A closer look at people who tested positive for COVID-19 but never developed symptoms has found that such asymptomatic carriers have few to no detectable antibodies just weeks after infection, suggesting they may not develop lasting immunity.
There’s growing evidence that a significant proportion of people who test positive for COVID-19 never show symptoms, although it’s not clear what percentage of people that is and what role they play in spreading the disease.
A Chinese study published this week in Nature followed 37 people in Wanzhou District in China who did not show any outward signs of the disease, despite testing positive when their respiratory tracts were swabbed and being kept in hospital for observation.
Some key findings include:
- Levels of antibodies against COVID-19 were significantly lower in asymptomatic carriers than those with symptoms during active infection.
- Antibody levels also dropped off far more quickly in people who never showed symptoms, and 40 per cent of them had no detectable antibodies eight weeks after recovery, compared with 13 per cent of symptomatic patients.
- Those with asymptomatic infections tested positive for an average of five days longer than people with symptomatic infections — 19 days compared with 14 days — suggesting that they were shedding the virus longer.
The study also found that despite having no outward symptoms, 70 per cent had lung abnormalities detectable in X-rays at some point during infection — mostly spots called “ground-glass opacities,” which can indicate inflammation or other signs of disease.
No antibodies could mean no immunity, but not necessarily
Dr. Samir Gupta, a clinician-scientist at St. Michael’s Hospital in Toronto and assistant professor of medicine at the University of Toronto, noted in an interview with CBC News Network earlier this week that the study was very small.
Gupta, who wasn’t involved in the study, added that it wasn’t surprising that antibody levels fell a few months after infection. He said that’s normal, since it’s energy intensive for the body to maintain antibodies it doesn’t need.
What was “a little bit surprising,” he said, was the fact that 40 per cent of people with asymptomatic infections had no detectable antibodies at all.
However, Gupta said, people have immunity to coronaviruses that cause common colds for only a few months, and that may also be the case for the coronavirus that causes COVID-19.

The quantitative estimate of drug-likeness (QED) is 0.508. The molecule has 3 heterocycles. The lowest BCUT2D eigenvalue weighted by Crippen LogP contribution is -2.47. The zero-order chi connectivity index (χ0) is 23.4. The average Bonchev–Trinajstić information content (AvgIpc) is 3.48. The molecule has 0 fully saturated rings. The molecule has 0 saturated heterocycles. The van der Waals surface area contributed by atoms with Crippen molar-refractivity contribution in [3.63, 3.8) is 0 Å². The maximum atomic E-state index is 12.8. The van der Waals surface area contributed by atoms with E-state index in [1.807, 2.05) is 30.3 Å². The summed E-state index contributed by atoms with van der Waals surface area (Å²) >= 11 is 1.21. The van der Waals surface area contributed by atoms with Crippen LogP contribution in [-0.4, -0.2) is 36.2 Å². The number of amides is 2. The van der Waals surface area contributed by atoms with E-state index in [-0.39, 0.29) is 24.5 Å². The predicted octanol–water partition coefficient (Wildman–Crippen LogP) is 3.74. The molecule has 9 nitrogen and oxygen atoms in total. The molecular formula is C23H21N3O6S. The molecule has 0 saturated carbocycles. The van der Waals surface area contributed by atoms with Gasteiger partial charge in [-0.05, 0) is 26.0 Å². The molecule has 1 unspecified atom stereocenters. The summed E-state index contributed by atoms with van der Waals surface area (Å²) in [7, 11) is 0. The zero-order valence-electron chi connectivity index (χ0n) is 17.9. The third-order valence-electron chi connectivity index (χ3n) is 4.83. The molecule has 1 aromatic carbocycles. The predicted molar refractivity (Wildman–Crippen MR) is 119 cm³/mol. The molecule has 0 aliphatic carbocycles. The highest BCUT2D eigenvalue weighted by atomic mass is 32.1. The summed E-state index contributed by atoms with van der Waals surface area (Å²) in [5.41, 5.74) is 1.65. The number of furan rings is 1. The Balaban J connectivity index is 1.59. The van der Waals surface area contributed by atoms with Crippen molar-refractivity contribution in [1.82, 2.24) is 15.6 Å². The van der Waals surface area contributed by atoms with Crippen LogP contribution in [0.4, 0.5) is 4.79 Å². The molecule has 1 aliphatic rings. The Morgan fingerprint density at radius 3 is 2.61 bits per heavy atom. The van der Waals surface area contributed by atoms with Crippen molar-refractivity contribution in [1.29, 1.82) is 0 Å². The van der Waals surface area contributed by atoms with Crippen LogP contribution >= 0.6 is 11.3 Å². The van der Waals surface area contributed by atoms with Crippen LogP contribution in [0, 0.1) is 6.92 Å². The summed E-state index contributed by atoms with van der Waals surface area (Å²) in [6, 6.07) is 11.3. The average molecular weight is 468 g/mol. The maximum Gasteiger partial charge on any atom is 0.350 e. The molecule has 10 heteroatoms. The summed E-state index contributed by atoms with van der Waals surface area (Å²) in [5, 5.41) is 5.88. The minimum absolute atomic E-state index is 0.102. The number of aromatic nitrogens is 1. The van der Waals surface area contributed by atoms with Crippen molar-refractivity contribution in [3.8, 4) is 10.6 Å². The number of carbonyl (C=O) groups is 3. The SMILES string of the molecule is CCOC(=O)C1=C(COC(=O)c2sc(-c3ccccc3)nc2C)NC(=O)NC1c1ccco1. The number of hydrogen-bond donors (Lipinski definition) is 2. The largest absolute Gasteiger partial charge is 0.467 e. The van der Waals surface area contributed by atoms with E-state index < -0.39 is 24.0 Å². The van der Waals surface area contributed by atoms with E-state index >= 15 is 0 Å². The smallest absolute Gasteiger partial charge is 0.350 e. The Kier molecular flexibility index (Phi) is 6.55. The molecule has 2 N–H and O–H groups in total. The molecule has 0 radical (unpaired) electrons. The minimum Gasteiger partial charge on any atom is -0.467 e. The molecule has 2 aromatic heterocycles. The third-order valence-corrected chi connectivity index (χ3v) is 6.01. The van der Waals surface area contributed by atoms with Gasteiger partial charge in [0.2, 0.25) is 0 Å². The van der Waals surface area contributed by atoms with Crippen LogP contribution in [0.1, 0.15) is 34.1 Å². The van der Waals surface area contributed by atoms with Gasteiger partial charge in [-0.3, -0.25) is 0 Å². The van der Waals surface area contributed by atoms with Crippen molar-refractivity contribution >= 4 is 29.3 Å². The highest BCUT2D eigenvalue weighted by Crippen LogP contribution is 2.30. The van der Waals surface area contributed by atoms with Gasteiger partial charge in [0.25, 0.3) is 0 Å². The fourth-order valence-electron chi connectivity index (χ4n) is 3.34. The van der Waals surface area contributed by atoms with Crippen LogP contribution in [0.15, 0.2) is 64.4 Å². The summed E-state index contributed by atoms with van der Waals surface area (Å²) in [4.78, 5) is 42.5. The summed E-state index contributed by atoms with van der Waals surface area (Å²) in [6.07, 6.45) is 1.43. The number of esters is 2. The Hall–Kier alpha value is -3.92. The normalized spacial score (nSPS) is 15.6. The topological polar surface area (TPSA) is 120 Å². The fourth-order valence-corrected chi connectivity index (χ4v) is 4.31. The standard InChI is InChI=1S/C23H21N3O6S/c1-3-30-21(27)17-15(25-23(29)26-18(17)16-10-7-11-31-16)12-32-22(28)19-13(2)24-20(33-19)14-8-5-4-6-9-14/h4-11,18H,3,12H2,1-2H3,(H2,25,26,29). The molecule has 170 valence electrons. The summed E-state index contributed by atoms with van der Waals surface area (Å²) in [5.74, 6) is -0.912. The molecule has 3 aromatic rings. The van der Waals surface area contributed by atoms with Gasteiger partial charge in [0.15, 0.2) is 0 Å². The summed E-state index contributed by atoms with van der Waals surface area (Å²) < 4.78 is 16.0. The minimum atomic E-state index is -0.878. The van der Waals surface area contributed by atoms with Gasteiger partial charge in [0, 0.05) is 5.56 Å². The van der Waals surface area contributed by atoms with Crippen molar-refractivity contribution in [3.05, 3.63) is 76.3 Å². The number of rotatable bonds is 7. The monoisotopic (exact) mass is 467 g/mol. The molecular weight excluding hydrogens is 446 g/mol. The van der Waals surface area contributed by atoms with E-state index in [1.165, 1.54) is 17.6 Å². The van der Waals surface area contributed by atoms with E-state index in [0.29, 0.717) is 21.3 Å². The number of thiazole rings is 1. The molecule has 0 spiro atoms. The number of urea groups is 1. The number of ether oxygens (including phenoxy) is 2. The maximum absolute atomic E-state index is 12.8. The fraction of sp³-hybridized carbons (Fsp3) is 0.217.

On the other hand, he said, “antibodies aren’t the whole story.”
There are other components of the immune system that play a role, such as memory cells. They remember a pathogen and begin releasing antibodies when they encounter it again, but they are hard to detect, Gupta said.
What this means for herd immunity and vaccines
Still, Tania Watts, a professor of immunology at the University of Toronto who was not involved in the study, expressed concern about the implications.
“This suggests that natural infection may not give long-lasting immunity, which is what people have been worried about,” she said.
Some countries such as Sweden and at least one Canadian province have previously suggested that one way to control the spread of COVID-19 is to allow most of the population to get infected in a controlled fashion to generate “herd immunity.” Once the population reaches a certain threshold of previous infection, there won’t be enough susceptible people to spread the virus, and it can’t spread exponentially as an epidemic.
But Watts said the low and short-lived levels of antibodies in asymptomatic infections in this study suggest we can’t rely on herd immunity being induced for long enough a period of time to have an impact.
That means we may need to wait for a vaccine that induces a stronger, longer-lived response than many natural infections, she said. “I think this puts even more pressure on vaccine development.”
What this means for antibody tests, ‘immunity passports’
Watts said another implication of the study is that serological (blood) or antibody tests — which have been touted as a way to get an idea of who has been previously infected, how much of the population that represents and how close that is to herd immunity — may not work as hoped.
And it throws cold water on the idea of controversial “immunity passports,” the idea of allowing more social interactions, such as work, travel and mass gatherings, for people who have previously been infected and therefore are immune and can’t spread the virus — which would be based on serological testing.
“Until we know what part of the immune system is protective,” Watts said, “it’s difficult to be able to do a test and tell someone you’re safe or not.”
What this means for disease transmission
While it’s known that presymptomatic people can transmit COVID-19, it’s not really known whether people who remain asymptomatic through the course of the disease can.
Watts said she thinks the finding in this study that people without symptoms shed the virus longer than people with symptoms is “shocking” and suggests we need to worry about transmission from asymptomatic people.
“Until we have a vaccine, I think we should have very clear recommendations that everybody wears masks.”
She said the longer period of viral shedding is probably because a lack of symptoms indicate a weaker immune response, resulting in a longer time to clear the infection.
On the other hand, too intense an immune response is what puts patients in the ICU struggling to breathe.
The ideal is somewhere in between and what we’d like in a vaccine, Watts said.
“We really need that Goldilocks immune response.”